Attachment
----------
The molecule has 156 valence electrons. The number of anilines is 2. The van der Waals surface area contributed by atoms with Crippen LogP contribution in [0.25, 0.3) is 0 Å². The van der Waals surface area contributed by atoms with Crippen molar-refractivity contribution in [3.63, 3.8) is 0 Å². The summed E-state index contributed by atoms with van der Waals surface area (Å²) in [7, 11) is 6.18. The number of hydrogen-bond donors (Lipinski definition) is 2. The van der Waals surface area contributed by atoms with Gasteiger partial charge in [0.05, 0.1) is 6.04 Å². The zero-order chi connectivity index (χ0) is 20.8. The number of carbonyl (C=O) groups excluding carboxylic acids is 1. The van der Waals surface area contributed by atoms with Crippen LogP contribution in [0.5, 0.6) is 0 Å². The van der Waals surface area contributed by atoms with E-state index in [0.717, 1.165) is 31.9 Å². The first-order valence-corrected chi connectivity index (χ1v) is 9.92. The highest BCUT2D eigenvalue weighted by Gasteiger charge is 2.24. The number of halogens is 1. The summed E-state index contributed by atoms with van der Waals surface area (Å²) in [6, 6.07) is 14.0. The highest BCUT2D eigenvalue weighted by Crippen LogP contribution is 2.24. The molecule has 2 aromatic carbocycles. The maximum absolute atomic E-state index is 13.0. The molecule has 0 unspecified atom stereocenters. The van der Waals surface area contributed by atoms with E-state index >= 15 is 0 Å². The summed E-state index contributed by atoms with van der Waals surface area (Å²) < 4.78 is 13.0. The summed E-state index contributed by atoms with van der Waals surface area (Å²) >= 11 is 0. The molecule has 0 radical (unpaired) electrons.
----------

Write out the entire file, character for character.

The molecule has 156 valence electrons. The number of anilines is 2. The van der Waals surface area contributed by atoms with Crippen LogP contribution in [0.25, 0.3) is 0 Å². The van der Waals surface area contributed by atoms with Crippen molar-refractivity contribution in [3.63, 3.8) is 0 Å². The summed E-state index contributed by atoms with van der Waals surface area (Å²) in [7, 11) is 6.18. The number of hydrogen-bond donors (Lipinski definition) is 2. The van der Waals surface area contributed by atoms with Gasteiger partial charge in [0.05, 0.1) is 6.04 Å². The zero-order chi connectivity index (χ0) is 20.8. The number of carbonyl (C=O) groups excluding carboxylic acids is 1. The van der Waals surface area contributed by atoms with Crippen LogP contribution in [0.5, 0.6) is 0 Å². The van der Waals surface area contributed by atoms with E-state index in [0.717, 1.165) is 31.9 Å². The first-order valence-corrected chi connectivity index (χ1v) is 9.92. The highest BCUT2D eigenvalue weighted by Gasteiger charge is 2.24. The number of halogens is 1. The summed E-state index contributed by atoms with van der Waals surface area (Å²) in [6, 6.07) is 14.0. The highest BCUT2D eigenvalue weighted by Crippen LogP contribution is 2.24. The molecule has 2 aromatic carbocycles. The maximum absolute atomic E-state index is 13.0. The molecule has 0 unspecified atom stereocenters. The van der Waals surface area contributed by atoms with E-state index >= 15 is 0 Å². The summed E-state index contributed by atoms with van der Waals surface area (Å²) < 4.78 is 13.0. The summed E-state index contributed by atoms with van der Waals surface area (Å²) >= 11 is 0. The molecule has 0 radical (unpaired) electrons.